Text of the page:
State of the US Democratic Party

The 2016 US elections were a wake-up call for the Democratic Party. Donald Trump won the electoral college even though he lost the popular vote, and the former is how the US president is officially selected. Meanwhile, while the Democrats picked up 2 seats in the Senate and 6 seats in the House they were still the minority party in the Senate (52-48) and House (241-194). The Democrats did better during the 2017 elections, which resulted in the party winning US Senate races in Virginia and New Jersey.

However, the 2018 elections have much more at stake. That includes all 435 seats in the House and about one-third (33/100) of the Senate seats that are at stake. The 2017 elections showed some promise that the Democratic Party has improved since the 2016 elections. However, the current state of the party includes various issues including the following ones:

  1. State Legislatures

One of the big events of the 2017 election was Democrats were able to make big gains in the Virginia House of Delegates. There are multiple recounts pending with Republicans holding a slim 51-49  lead. It was one of the biggest stories of election night because Democrats were given little chance of taking over the chamber.

Democrats have been making big gains in state legislative elections recently. However, there’s a lot of ground to cover in order to take control of several of them. The situation has become more favorable for Dem since the election of President Trump last year. In tens of the races Dems over-performed the percentage of the vote they were projected to win. Part of the reason is candidate recruitment has become better since there’s a lot of interest in challenging Trump’s controversial policies. In fact, Democratic candidates are even performing better in districts were Trump won easily in November 2016.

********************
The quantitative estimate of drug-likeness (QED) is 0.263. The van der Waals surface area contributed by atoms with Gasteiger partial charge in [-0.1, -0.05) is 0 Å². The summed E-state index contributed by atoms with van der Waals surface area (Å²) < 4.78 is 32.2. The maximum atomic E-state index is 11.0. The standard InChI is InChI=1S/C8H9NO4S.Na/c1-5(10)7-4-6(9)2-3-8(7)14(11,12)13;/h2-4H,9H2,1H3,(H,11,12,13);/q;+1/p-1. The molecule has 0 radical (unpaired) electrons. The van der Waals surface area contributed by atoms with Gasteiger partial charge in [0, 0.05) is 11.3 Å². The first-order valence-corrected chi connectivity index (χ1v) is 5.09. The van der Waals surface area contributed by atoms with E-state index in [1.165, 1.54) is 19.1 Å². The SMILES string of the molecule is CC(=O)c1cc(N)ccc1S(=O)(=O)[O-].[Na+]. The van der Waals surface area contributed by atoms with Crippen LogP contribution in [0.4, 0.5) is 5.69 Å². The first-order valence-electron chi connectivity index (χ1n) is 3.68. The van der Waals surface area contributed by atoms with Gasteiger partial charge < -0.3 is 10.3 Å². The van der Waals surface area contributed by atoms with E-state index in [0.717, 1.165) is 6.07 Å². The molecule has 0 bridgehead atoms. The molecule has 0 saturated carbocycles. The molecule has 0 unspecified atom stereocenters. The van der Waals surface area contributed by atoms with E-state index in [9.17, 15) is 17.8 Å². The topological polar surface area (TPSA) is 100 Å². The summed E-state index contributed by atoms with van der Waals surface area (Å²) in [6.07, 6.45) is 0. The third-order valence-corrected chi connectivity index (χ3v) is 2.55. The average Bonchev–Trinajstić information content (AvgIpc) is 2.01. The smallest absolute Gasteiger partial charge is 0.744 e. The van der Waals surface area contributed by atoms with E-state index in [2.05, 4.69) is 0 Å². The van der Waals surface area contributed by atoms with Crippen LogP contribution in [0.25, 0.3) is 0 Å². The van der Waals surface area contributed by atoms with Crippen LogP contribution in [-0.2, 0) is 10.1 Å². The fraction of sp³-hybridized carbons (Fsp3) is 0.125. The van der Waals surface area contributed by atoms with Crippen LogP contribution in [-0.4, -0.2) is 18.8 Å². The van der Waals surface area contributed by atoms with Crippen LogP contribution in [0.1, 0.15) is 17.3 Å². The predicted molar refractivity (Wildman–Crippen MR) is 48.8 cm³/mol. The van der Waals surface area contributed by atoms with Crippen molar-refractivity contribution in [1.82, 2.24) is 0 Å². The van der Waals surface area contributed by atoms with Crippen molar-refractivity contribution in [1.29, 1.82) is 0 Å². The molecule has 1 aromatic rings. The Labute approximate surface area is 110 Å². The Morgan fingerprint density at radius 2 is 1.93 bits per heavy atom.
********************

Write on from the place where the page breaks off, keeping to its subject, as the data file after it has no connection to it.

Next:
However, Democrats have an uphill battle. That’s because Republicans control both houses of 32 states and made a lot of gains during President Obama’s two-term presidency. Three of the statehouses are split. Another issue it will be tough for Democrats to pick up enough seats to make major changes to the re-districting environment following the 2020 Census. Another issue is Democrats have had trouble flipping seats during special elections following Trump’s election.

It’s unclear what will happen before the 2018 mid-term elections. While Democrats seem to be energized there’s a lot of work to do in order to have a good chance of flipping several statehouses before 2020.

  1. 2018 Senate Seats

Another major challenge for Democrats is the number of US Senate seats they’ll have to defend in the 2018 mid-term elections. Democrats have to protect 25 seats while Republicans just have to defend 8 seats. Another issue is Democrats have senators up for re-election in several states where Trump won by double-digit figures. This includes West Virginia, Indiana, Montana, Missouri, and North Dakota. Democrats are also defending seats in states that flipped from Obama to Trump in 2016.

  1. Unifying Leader